A European Court ruling on road accidents abroad has dramatically changed where the court process occurs - in favour of the visiting claimant. However, Philip Tracey and Patricia Williams reveal the benefits to UK policyholders may not be as pronounced as they seem
Until the end of last year, UK policyholders (and their insurers) injured in road traffic accidents in another European Union country did not have the option to sue the defendant driver's EU insurer through the UK courts.
Instead, they had to go through the courts in the liable insurer's country of residence. But a ruling last December by the European Court of Justice in the case of FBTO Schadeverzekeringen NV v Odenbreit has significantly changed the situation - to the benefit of UK motorists.
In December 2003 Mr Odenbreit, who was living in Germany at the time, was injured in a RTA in the Netherlands involving a Dutch driver insured with FBTO. Mr Odenbreit sued the Dutch insurer in the Aachen Court in Germany.
Mr Odenbreit relied on articles 11(2) and 9(1)(b) of the Judgments Regulation. Article 11(2) provides that "articles 8, 9 and 10 shall apply to actions brought by the injured party directly against the insurer, where such direct actions are permitted". Article 9(1) provides that "an insurer domiciled in a member state may be sued ... (b) in another member state in actions brought by the policyholder, the insured or a beneficiary in courts where the plaintiff if domiciled".
No jurisdiction argument
The Dutch insurer, FBTO, argued that the German courts had no jurisdiction because article 9 applied only to disputes between insurer and policyholder relating to the scope of the policy. The use of the word "beneficiary" in article 9(1)(b) did not include the injured party.
However, the ECJ disagreed and concluded that, taking articles 9 and 11 together, the effect is to widen the scope of categories of those who can sue the insurer direct, adding injured parties to the list of plaintiffs.
It also observed: "To deny the injured party the right to bring an action before the courts in the place of their own domicile would deprive the same protection as that afforded by the regulation to other parties regarded as weak in disputes in matters relating to insurance. (This) would be contrary to the spirit of the regulation."
As a result of the ECJ's ruling, EU policyholders should now be able to have their cases against EU insurers heard in their home courts - provided their own national law allows it. Thus, an UK motorist injured in a car crash in Germany by a German national will be able to sue the German driver's insurers in the UK Courts and receive levels of damages agreed under UK law. The FBTO decision will, therefore, encourage forum shopping and lead to a greater number of claims against EU insurers in UK courts.
Levels of damages in the UK are generally higher than in other EU countries so EU insurers will have to meet higher awards for damages. Another significant concern for EU insurers will arise over costs as, under UK law, costs follow the event. Costs will be a particular concern if a conditional fee agreement is in place as success fees will be another new concept that EU insurers have to grapple with.
UK-based insurers are also likely to find it easier to recover their costs. Previously the cost of bringing a recovery action against an EU insurer in its home country was prohibitive compared with the level of insurers' outlay on their policyholder's claim. Following the FBTO decision, a UK-based insurer will be able to recover costs against an EU insurer in the UK policyholder's home country. Proceedings will still have to be served as appropriate but the recovery process should now be more streamline and cost-effective.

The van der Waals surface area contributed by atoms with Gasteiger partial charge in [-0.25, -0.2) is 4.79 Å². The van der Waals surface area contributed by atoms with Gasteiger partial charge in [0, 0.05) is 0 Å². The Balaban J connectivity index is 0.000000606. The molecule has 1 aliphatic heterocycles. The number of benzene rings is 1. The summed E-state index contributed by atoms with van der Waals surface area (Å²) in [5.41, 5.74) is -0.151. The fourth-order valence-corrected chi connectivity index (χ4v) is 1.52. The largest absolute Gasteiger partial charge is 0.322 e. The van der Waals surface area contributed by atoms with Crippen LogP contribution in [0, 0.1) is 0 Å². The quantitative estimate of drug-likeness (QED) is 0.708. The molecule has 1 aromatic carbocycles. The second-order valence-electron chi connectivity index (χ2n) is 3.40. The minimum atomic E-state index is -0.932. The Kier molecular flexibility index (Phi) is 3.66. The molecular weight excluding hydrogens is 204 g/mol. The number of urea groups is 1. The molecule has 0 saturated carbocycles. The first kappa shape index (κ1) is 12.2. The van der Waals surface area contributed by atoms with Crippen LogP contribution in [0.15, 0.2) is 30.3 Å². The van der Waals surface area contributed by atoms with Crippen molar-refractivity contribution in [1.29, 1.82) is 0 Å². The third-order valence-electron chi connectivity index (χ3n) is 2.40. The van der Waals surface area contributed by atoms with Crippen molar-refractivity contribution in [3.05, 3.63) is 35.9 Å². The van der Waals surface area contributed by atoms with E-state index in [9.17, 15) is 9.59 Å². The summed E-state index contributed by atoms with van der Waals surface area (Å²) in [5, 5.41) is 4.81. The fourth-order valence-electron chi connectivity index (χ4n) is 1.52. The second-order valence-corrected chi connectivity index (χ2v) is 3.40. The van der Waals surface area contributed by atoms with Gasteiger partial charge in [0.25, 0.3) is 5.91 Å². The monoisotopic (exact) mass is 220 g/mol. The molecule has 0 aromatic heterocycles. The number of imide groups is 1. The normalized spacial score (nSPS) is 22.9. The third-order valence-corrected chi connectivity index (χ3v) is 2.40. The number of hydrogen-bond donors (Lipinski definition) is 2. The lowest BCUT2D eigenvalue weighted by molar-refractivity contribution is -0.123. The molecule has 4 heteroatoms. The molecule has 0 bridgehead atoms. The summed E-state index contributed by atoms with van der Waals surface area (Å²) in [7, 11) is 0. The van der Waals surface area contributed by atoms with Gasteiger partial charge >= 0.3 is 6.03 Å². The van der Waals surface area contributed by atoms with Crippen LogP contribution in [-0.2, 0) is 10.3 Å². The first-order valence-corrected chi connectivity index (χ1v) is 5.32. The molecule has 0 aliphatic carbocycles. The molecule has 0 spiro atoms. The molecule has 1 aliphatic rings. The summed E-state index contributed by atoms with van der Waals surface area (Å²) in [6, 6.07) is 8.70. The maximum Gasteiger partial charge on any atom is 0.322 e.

The FBTO decision is not expected to have implications beyond motor claims and only deals with the jurisdiction in which a case is heard. Issues such as liability, heads of damages and limitation are still likely to be covered by the law of the country where the accident occurred.
But with a new regime in force from 11 January 2009, in the guise of Rome II, the impact of FBTO may not be long term. Under Rome II, the applicable law will generally be the law of the country where the accident happened. Article 15(c), however, provides that the applicable law will govern "the existence, nature and assessment of damage or the remedy claimed".
If article 15 is interpreted as relating to how the damage is actually quantified - currently a matter of procedure determined according to the law of the country in which proceedings are brought and not the law of the country where the accident occurred - the impact of the FBTO decision on forum shopping will be diminished. This is because the advantage of suing in UK courts will have gone.
If Rome II is interpreted in this way - which is unlikely, but the wording of article 15 is decidedly ambiguous - it marks a radical departure from the current distinction between what is a matter of procedure. For example, quantification of damages will be determined in line with the law of the country in which proceedings are brought, and substantive issues will be determined in line with the law of the country where the accident occurred.
This would mean that the implications of the FBTO judgment would be seriously diminished as from 11 January 2009, at least in terms of damages for an injury that occurs after that date.
- Philip Tracey is a partner and Patricia Williams is an associate in the injury risk group at national commercial law firm Beachcroft.
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